If you know me, you know how much I love old churches. They’ve got a lovely mix of art, history, and prayer—the communion of saints feels much more present when you walk into a space where people have been praying for hundreds, if not thousands, of years before you were born. Their prayers are still echoing there.
Also, I love gothic architecture.
Geneva is a fascinating city, historically, being in many ways the birthplace and seat of the Reformation. Switzerland as a country has (to me) a fascinating relationship with religion in general (separation of church and state, who?), but the odd, almost lopsided relationship between the two is most obviously present in Geneva. Publically, the state embraces Christians and Christianity; I lost track of how many streets were named after some (mostly Protestant) theologian or another. But there’s also a sense in which the devotion is lacking.
I went to three churches while I was in Geneva—I want to call them cathedrals, as they look like cathedrals, but I’ve recently learned that such buildings can only be called cathedrals if they’re the seat of the bishop of that diocese (fun fact!). So the first church I wandered into was Basilica Notre Dame of Geneva. Her bells were ringing and I was drawn into the sanctum. It was cooler inside and smelled of time and tears. I stayed there for a long time, praying and journaling and wavering and watching. The place was practically bejewelled with stained-glass saints and prophets and candles burning in prayer. I was not at all alone. Later, I read that the Basilica is actually a pilgrimage spot for Mary (as in the Mother of God), who also happens to be the patron of la basilique.
I lit a candle, bought a rosary, and got directions from one of the caretakers of the Basilica to the nearest bookstore which would have a decent religious section. (I’ve spent the last few weeks missing my Book of Common Prayer, but have yet to find a replacement.)
After locating the bookstore (where Lewis, Eckhart, Austen, and Keats were acquired for my European library) and a taking leisurely lunch at a darling little Italian place, I wandered into Saint Peter’s Cathedral. Once a Roman Catholic cathedral, Saint Peter’s was overtaken by the Reformers and became the adopted home church of John Calvin himself and seat of the Reformation. (I mean this literally and figuratively. Calvin’s chair is still there, serving as a relic of sorts.) It’s not my first time at this cathedral; I visited a little over two years ago with my mom.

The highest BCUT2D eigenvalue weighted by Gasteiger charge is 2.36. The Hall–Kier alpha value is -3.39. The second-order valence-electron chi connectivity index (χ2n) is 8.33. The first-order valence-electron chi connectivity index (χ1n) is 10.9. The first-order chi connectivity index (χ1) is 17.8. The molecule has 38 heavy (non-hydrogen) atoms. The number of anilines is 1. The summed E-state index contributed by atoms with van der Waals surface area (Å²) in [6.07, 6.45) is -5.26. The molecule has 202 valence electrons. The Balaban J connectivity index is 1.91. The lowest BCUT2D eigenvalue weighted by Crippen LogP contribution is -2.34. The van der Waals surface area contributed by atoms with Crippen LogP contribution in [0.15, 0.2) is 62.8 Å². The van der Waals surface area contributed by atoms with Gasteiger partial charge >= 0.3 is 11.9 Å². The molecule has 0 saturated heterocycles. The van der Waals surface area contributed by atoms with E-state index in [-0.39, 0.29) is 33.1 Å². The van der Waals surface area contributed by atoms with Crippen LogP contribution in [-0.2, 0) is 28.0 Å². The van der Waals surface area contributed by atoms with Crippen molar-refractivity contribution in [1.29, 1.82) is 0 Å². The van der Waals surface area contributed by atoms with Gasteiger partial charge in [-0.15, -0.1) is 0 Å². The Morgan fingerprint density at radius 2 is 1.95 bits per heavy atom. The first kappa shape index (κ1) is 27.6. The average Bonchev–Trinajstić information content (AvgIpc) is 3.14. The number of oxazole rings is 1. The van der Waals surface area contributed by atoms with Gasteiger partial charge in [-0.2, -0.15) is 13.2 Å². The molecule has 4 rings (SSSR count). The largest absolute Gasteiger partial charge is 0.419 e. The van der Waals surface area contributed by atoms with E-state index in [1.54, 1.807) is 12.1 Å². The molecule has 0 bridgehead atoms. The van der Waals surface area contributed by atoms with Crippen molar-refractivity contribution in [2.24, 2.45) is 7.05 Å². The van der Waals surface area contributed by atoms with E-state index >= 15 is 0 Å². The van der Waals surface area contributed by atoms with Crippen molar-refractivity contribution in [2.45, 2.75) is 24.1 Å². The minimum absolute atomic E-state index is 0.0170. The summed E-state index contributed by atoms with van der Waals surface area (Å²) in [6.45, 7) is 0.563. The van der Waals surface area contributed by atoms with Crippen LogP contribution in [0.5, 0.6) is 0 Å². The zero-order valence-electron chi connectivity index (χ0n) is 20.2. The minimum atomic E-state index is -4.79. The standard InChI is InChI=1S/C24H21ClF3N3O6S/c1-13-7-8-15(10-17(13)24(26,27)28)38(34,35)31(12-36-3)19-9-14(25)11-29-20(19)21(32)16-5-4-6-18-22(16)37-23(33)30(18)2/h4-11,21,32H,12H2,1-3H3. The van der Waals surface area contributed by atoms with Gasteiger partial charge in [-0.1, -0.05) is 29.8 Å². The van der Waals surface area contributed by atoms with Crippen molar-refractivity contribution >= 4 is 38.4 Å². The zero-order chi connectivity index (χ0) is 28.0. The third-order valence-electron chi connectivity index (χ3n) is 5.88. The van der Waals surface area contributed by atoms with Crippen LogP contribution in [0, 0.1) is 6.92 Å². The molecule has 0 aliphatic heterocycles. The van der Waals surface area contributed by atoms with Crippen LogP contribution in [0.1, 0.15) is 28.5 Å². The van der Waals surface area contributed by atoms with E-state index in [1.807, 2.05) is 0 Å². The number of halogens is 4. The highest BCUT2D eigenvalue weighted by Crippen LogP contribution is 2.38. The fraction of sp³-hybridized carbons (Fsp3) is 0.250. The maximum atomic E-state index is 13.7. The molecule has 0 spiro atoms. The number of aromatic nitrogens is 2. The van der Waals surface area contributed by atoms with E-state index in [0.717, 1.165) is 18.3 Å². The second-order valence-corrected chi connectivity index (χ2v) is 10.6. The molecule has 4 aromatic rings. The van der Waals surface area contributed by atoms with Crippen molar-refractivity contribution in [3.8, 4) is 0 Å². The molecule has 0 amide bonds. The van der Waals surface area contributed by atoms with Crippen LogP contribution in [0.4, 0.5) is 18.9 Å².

The place is striking, because not only is it big, but it is blank. When the Reformers seized the cathedral, they stripped it of its color. There are still stained glass windows, and the Chapel of the Maccabees is stunning (seriously, google it), but other than that, the place is bare. The Reformation’s hatred (fear? misconceptions?) of iconography scraped the walls, ceilings, and floor clean. The place was full of tourists. I bought several postcards, sat on the same pew as the last time I visited, and wrote to my mom. My new rosary was wrapped around my right hand.
“It’s like an overcast day,” I wrote, “especially after Notre Dame… it feels like something’s missing.”
The last church I visited, I’ve forgotten the name of. On approach, I thought it might be Lutheran—something about the cross on top of the building suggested Luther to me. Upon entry, I discovered that I was very incorrect.
It was another Catholic church—this one clearly more modern than the first, but still old by American standards—and people were scattered throughout the pews, praying. I squeaked into a pew, whispered the Lord’s Prayer (they had it up in French, bless them), and then, after inspecting their assortment of stained-glass saints and the beautiful crucifix which inhabited a back chapel, left.
I’ve spent the last eight months or so in an interesting sort of theological limbo. College has done a lot for my faith—pushing it, building it, changing it—and at this point, I’m sitting in a narrow place where I’m not sure if I’ll stay Protestant (probably Anglican) or become Catholic. This teetering is one of the reasons I was excited to come to Europe: where better to ask such questions than places where so many of the authors who have challenged my faith themselves lived and argued and prayed?
Perhaps, then, it was the presence of Calvin that bothered me during this most recent visit to Saint Peter’s Cathedral. (I read a hefty chunk of his work in Honors. We didn’t get on well.)
Notre Dame Basilica had a wooden carving of some saint or other—I forget who because it was impossible to see his face. The carving had been in Saint Peter’s and was defaced during the Reformation takeover. Sitting in Saint Peter’s, I couldn’t stop thinking about it. The ornate choir stalls, which had remained intact, reminded me of it. They were what had been—and they were another thing no longer fulfilling their original purpose. From where I sat in the cathedral, I couldn’t tell that it was still in use as a church. It felt like a tourist destination.
I couldn’t decide if I was deeply grieved by the split or deeply embittered at the irony.
I haven’t used the rosary yet, besides clutching it as I walked around Geneva. And I missed mass that Saturday night, though only by about three minutes.